Vermont Systems, Inc

Categoriesproduct designweb applicationenterprise


Upon joining Vermont Systems (VSI), it was immediately apparent that it was time to upgrade the design language of the core product, RecTrac. I set out to bring the product 20 years into the future, and improve usability and navigation for all of our 1100 municipal customers.

This is the first screen users will see after logging into a freshly set up RecTrac instance.

The Need

Users of RecTrac often spend a majority of their 40 hour work weeks within the application; managing everything from municipal facility rentals to morning yoga classes at the local community center, and even the local snack shop at the ball field. While park and recreation departments are fairly invisible to the average community member, it is actually an incredibly large business with many moving parts and significant overhead.

RecTrac's most recent version, the browser-based 3.1, had been introduced to its customers in 2014, and the developer designed interface paid homage to the original desktop application initially released in the late 1990s. While this interface was comfortable for many users visually, the design patterns did take the rapid growth and complex feature set of the product into account.

Working with our product team, which had over 35 years of combined experience at VSI, we knew we needed to work with our customers to solve their largest pain points while modernizing the design language to create an application that was designed from the ground up to feel at home on the web in a variety of screen resolutions.

The Exploration

As this was the first design exploration that VSI had done as a product team, we experimented with many different concepts and ideas through whiteboard sketches, medium, and high fidelity mockups. Many ideas never made it past the whiteboard, but several made their way though conversational phase with one or two high fidelity mockups before being cast aside for a style that better represented who we were as a brand.

A few of the many design concepts we tested throughout the ideazation process. Left most being the original design. None of these ended up being our final design.

The core of many of our mocks was how we would improve our users' navigational flow, and support their many simultaneous workflows. With countless conversations, we determined several key features that were a core requirement:

  • Tabs
  • Search
  • Customizable and Modular Interface Elements
  • Support for Existing Customization
  • Minimal Learning Curve for Existing Users
  • Minimal Configuration for Existing Users
  • "Modern" Aesthetic

And this is where the fun begins.

The Collaboration

While many of these requirements were expected, the reality set in quite quickly when collaborating with the development team. Much of the application was drawn entirely by the Progress OpenEdge backend, delivered via XML wrapped HTML. Significant structural changes and state monitoring were not possible without substantial modifications to the application. However, this did not hold us back.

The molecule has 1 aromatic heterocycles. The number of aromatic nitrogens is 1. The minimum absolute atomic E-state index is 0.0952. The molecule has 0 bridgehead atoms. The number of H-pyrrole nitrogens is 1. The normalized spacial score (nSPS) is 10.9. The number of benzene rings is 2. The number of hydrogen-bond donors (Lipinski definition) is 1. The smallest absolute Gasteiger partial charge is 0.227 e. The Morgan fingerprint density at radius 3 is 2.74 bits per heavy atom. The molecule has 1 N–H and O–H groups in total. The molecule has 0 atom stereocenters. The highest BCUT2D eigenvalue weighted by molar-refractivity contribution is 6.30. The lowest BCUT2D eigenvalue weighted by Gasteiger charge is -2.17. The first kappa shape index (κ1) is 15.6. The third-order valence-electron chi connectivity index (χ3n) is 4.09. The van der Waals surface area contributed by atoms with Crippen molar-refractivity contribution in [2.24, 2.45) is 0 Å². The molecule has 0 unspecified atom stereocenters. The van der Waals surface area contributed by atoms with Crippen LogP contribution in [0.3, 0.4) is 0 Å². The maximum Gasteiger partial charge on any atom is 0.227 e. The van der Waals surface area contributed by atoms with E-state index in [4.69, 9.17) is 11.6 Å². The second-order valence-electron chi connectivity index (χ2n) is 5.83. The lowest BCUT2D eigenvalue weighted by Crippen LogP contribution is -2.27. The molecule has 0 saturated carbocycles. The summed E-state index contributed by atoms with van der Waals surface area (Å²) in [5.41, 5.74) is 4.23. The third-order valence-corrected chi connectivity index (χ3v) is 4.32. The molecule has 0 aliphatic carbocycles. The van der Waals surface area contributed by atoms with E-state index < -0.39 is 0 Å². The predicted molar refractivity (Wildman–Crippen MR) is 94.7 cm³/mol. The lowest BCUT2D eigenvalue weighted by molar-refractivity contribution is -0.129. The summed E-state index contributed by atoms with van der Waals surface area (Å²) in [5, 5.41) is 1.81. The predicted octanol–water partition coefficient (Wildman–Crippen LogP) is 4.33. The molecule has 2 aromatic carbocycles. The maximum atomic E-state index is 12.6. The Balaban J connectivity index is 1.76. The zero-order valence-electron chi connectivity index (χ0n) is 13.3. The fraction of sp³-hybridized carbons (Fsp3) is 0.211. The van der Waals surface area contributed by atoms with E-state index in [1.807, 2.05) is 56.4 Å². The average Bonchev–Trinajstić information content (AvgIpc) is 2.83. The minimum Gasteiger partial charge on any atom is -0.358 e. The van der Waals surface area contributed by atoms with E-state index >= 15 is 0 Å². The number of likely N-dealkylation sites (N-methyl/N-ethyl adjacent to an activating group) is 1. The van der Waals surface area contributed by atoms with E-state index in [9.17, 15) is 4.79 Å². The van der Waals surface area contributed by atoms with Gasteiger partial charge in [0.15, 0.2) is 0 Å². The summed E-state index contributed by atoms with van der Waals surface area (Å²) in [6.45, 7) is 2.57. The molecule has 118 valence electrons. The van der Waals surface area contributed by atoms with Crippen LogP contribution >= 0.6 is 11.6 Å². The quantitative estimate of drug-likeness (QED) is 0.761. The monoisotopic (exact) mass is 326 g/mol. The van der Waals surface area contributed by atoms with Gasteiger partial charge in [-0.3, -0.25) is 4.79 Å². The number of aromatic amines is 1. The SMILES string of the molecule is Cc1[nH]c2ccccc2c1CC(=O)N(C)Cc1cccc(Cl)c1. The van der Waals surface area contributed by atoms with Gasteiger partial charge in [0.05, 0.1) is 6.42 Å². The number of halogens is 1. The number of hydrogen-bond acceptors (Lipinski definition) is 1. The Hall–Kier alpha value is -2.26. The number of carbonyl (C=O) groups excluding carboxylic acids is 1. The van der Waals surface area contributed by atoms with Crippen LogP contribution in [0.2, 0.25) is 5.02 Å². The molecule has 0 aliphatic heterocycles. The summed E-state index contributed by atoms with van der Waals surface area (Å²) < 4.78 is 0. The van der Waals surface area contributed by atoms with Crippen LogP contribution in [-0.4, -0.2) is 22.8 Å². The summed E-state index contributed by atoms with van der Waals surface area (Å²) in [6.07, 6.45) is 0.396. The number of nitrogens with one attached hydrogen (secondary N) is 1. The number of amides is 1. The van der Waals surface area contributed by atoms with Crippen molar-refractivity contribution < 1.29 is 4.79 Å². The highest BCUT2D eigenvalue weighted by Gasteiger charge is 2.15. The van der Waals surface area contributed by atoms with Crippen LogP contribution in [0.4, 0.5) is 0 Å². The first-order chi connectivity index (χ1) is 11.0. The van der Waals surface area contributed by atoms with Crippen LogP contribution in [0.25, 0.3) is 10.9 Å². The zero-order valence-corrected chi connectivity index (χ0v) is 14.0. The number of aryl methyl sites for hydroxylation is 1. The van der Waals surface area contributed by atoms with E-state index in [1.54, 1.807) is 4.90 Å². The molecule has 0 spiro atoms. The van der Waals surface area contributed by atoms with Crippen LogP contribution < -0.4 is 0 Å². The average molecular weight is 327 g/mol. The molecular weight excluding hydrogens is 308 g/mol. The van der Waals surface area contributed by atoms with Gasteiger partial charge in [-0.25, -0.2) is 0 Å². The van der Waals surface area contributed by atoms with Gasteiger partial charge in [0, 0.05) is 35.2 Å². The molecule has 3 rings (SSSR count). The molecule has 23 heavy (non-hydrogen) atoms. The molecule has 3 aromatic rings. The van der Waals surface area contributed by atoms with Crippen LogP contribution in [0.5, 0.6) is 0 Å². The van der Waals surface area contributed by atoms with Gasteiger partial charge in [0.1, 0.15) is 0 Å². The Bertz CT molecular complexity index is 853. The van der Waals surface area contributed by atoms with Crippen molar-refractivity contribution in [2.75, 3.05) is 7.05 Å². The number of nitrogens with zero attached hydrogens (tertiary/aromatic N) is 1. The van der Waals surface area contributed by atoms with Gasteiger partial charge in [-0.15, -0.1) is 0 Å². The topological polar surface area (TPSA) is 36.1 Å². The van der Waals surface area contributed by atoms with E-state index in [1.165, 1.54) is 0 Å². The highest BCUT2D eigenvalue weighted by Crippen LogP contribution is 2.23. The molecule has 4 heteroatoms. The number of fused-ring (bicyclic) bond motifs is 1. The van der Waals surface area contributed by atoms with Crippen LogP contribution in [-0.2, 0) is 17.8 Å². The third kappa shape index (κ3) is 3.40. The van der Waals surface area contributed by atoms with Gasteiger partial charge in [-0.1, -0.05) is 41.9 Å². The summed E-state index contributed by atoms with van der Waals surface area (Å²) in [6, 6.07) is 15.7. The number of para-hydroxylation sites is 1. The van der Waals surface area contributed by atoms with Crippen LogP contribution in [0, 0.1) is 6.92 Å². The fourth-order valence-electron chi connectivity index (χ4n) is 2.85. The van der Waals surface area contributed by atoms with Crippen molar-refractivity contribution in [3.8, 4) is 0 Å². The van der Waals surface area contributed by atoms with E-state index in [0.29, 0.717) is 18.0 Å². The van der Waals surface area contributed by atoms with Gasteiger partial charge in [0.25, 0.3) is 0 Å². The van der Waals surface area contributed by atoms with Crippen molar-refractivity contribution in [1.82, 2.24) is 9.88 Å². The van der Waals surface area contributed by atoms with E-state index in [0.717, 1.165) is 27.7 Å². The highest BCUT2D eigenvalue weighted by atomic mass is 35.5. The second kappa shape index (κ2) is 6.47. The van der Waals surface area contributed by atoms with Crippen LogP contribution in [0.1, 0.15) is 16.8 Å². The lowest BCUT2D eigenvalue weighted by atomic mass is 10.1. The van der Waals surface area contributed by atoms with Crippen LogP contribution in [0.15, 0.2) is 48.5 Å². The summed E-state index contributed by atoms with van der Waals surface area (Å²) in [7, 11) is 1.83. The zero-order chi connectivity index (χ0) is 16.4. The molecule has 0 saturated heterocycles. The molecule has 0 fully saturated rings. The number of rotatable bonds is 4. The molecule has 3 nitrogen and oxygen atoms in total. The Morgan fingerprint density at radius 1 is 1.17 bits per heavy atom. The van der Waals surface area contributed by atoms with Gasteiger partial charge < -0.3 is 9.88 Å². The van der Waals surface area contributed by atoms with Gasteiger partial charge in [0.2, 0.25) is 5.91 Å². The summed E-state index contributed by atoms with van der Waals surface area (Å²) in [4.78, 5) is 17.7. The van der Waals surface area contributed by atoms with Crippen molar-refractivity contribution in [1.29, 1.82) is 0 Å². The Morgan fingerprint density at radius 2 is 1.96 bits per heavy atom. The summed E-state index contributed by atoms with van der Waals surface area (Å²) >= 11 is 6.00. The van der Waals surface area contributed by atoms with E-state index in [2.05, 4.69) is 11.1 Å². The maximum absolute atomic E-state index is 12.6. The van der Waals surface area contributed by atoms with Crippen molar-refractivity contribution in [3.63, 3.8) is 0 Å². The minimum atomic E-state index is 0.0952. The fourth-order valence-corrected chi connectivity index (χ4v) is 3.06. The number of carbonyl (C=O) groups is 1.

Working closely with our engineering leads, we were able to modify the designs to find a great middle-ground of decoupling the navigational layer of the application from the functional or customizable core of the application, allowing us to improve the number one and number two pain points of our users; navigation and multi-tasking.

We decided on a VueJS navigational wrapper with the main content area utilizing the previous legacy backend, still being entirely rendered in served in the traditional way. This allowed us to keep our entire communication layer intact while updating the styling to match the new, updated frontend stack. All of our users' custom page layouts and style customizations within the application would work with minimal impact when adopting our new design.

Beyond legacy support, our segregation of services allowed us to ensure that we could apply our new design language to completely new concepts, such as dynamic dashboards and modular landing pages.

RecTrac's new design language can adapt seamlessly to multiple design aesthetics to grow with the organization.

The Outcome

After nearly eight months of design, research, and development, we launched our new design language paired with an all-new corporate brand at the 2019 National Recreation and Parks conference in Baltimore, MD. Together, they ushered in a new era for Vermont Systems, which was dubbed "VSI Next-Gen".

VSI Next-Gen was not just an external message. This was a change to the way we worked together as an organization, and a transition from purely a functional application, to a product and experience focused development process.

Our application transitioned from a ribbon-style menu with multiple submenus and clicks, to a simplified sidebar with a clear, concise, and easy to use search.

We allowed users to customize their landing pages with their most used parts of our application with a simple WYSIWYG editor, so even our more novice users could find their way around.

Working with the greater VSI organization, we created live streams to interact with our customers to deep dive into our changes and gather feedback in real-time, a trend that continues on a bi-weekly process, revealing new features and best practices with the participation of our product team.

With this open channel of communication, our updated front-end framework, and a constant drive to improve the experience of our platform for our customers, we continued to improve the user experience with each and every new release.